Who among us hasn’t dreamed of a move to Greece? Its beautiful countryside – pine-lined hillsides against shimmering blue seas – historic cities and relaxed lifestyle are all big draws. Most would-be expats head immediately to the islands, but, if you’re looking for quieter areas away from the tourist crowds, mainland Greece could be the answer.
Why move to mainland Greece?
For year-round residences, mainland Greece can be a more convenient option. Many flights to the islands, for example, are summer-only. As such, you often find yourself flying to Athens and taking a ferry. On the mainland, in areas less oriented to tourists and more towards locals, you’ll often find year-round flights.
Secondly, service provision can be greater. Large islands like Crete have excellent access to healthcare, but that isn’t alwas the case in smaller ones. While you may also be living in a small village on the mainland, access to a large city is much easier (and cheaper) being able to go by road rather than ferry in case of an incident.
Finally, it’s generally quieter. There are fewer tourists around here, so even in summer, you can often be on a crowd-free beach. The ultimate bliss! That said, if you’re after hustle and bustle, you still have the two largest cities in the country on the mainland.
Where are the best places to move in mainland Greece?
You’ve a wide choice of fantastic locations, from rural to urban and everything in between. Here is our pick of the best:
This one’s easy to find on the map – it’s those three ‘fingers’ extending down into the Aegean. In fact, legend has it that it’s the result of an Olympian battle between the Greek gods and earth-dwelling giants!
Luckily, there are no giants to be seen: just fabulous village after fabulous village. The westernmost peninsula, known as Kassandra, is the most lively. The long, long stretch of Siviri beach makes the eponymous village a fantastic place for a home in mainland Greece. The modern town of Pefkohori also has immediate access to a stunning beach.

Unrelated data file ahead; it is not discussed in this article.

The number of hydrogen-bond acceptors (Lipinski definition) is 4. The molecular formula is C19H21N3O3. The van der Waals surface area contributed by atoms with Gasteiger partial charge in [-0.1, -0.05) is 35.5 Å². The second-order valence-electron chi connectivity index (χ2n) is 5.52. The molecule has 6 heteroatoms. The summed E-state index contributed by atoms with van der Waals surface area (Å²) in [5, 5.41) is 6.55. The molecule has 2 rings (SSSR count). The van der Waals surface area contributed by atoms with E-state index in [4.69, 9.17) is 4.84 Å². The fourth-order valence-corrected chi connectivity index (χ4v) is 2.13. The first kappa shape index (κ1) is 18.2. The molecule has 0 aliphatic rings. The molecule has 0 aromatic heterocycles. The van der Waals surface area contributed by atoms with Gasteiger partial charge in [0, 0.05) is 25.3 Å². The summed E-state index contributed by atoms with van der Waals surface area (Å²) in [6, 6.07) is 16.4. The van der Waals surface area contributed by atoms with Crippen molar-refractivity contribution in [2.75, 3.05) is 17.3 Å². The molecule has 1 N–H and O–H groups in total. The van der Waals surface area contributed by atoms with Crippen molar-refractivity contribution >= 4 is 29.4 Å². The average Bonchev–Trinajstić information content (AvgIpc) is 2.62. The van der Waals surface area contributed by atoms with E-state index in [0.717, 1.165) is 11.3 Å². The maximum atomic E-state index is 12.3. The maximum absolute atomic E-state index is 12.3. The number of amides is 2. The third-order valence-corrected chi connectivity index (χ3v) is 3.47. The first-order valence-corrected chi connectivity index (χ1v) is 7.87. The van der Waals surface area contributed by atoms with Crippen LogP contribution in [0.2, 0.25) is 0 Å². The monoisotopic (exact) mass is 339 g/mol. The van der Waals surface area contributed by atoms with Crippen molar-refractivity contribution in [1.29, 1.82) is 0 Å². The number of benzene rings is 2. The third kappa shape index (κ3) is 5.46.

The easternmost peninsula belongs to Mount Athos, so it’s not up for property development. In the middle is the largest peninsula, Sithonia. It’s considered the most ‘authentically Greek’ part of Halkidiki. The town of Nikiti is busy, but still retains its charm. It combines the best of both worlds – a quaint old town and modern seafront, with yachting facilities. If you want to live in the mountains, try Agios Nikolaos. Even then, you can find beaches like Ormos Panagias just ten minutes’ drive away.
The large city of Thessaloniki sits at the entrance to Halkidiki, so shopping, services, healthcare and more are easily within a day-trip’s reach. The airport has year-round flights to Great Britain from Ryanair, with even more in summer. There are unfortunately no flights to Northern Ireland or the Republic, but you can connect from Athens.
We can’t talk about mainland Greece without mentioning the ‘cradle of Western civilisation’. This beautiful city feels much more liveable than many other capitals – it has a very ‘human scale’ to it. The centre is largely pedestrianised, with endless shops and cafés competing for space on narrow streets. Many Greeks live in apartments above these commercial properties, so even ‘in town’ feels ‘lived-in’. As you wander through the maze of roads, you’ll suddenly find yourself emerging into a sunny square, or to the sight of a domed cathedral, or even a view of the Acropolis itself.
Athens is surrounded by hills, so, in the heat of the summer, a haze can descend over the centre. Choose a district slight further out – with fast metro access – and you’ll be able to escape this phenomenon. In the north, the district of Kifissia features wide avenues lined by handsome houses. It’s one of the most prestigious parts of the city. Otherwise, for beach-lovers, head southeast to Glyfada. A very authentic area is Thisseio, where you’ll find a vibrant café culture.
Now we’re in the very south of mainland Greece – and in the ancient land of the Spartans. Today, it’s a largely rural area, with a few smaller cities. You can really experience an authentic Greek lifestyle here, far from tourist hotspots. The picturesque town of Navplio is a fascinating mix of Greek and Italian cultures, with the colonial architectural influence of Venice still visible today. Its winding streets, with the occasional view over the blue sea, are packed with bars and restaurants.
Any island town could envy Kalamata: it sits at the end of a whopping 5km-long beach. There’s certainly no jostling for towel space here! The town itself brands itself as having ‘a thousand faces’, from its medieval old town and castle, through to the surrounding countryside of Mt Taygetos, the modern seafront and summer dance festival.
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